"We are aware of the great remarkable humanitarian service that the Church's healthcare centres provide to the to all the people of Eritrea and we were distressed to learn of the recent decision by the government to close the healthcare centre and the schools. The Church's witness in trying to provide the best healthcare to the people of your country, especially the poorest and most vulnerable, is a visible sign of its commitment to the good of Eritrea, and its fidelity to the Gospel."
The Bishop concluded his address with an appeal to the Eritrean government: "We join in solidarity with the Eritreans here in the UK to appeal to the Eritrea Government to reconsider their decisions and to return the Schools and healthcare facilities back to the Church."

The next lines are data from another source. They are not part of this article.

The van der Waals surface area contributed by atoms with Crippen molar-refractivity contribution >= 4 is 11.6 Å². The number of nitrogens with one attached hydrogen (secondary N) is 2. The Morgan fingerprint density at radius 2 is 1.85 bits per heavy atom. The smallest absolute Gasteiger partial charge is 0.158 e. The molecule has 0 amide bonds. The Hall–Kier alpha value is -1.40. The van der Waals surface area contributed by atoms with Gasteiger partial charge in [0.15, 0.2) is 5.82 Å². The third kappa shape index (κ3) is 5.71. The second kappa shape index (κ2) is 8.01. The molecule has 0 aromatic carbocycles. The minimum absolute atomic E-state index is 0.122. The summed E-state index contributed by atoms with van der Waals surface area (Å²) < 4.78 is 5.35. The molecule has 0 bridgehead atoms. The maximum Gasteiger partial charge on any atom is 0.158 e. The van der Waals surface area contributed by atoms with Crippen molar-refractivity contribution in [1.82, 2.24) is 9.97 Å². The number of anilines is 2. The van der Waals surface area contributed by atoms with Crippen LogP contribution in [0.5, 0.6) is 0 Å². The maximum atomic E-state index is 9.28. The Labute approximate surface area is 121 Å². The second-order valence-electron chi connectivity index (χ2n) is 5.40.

Speaker after speaker from Eritrea's faith leaders of diverse religions, both Christians and Moslems, and civic society representatives, reiterated their solidarity with the catholic bishops. Deacon Yohannes (John) Ghebrehiwet of Eritrean Orthodox Church in Manchester, UK asked the organisers and gathered people of all faith and civic societies to ask their leaders to work together to expose the dire situation in Eritrea. Adding to what had been said by the main speakers Sheikh Saeed Mohamed Ahmed further enlightened the people of the intolerable religious persecution inflicted on Muslims from the outset of the country's independence. Dr Berhane Asmelash, representing Release Eritrea, also asked for prayers for those religious leaders who are in prison and asked all Eritreans around the world to speak loudly against human right abuse. Professor Gaim Kibreab, Director of Refugee Studies at South Bank University also shared his anger at the betrayed promises to the Eritrean people and sadness on the continued human right abuse by the government of Eritrea.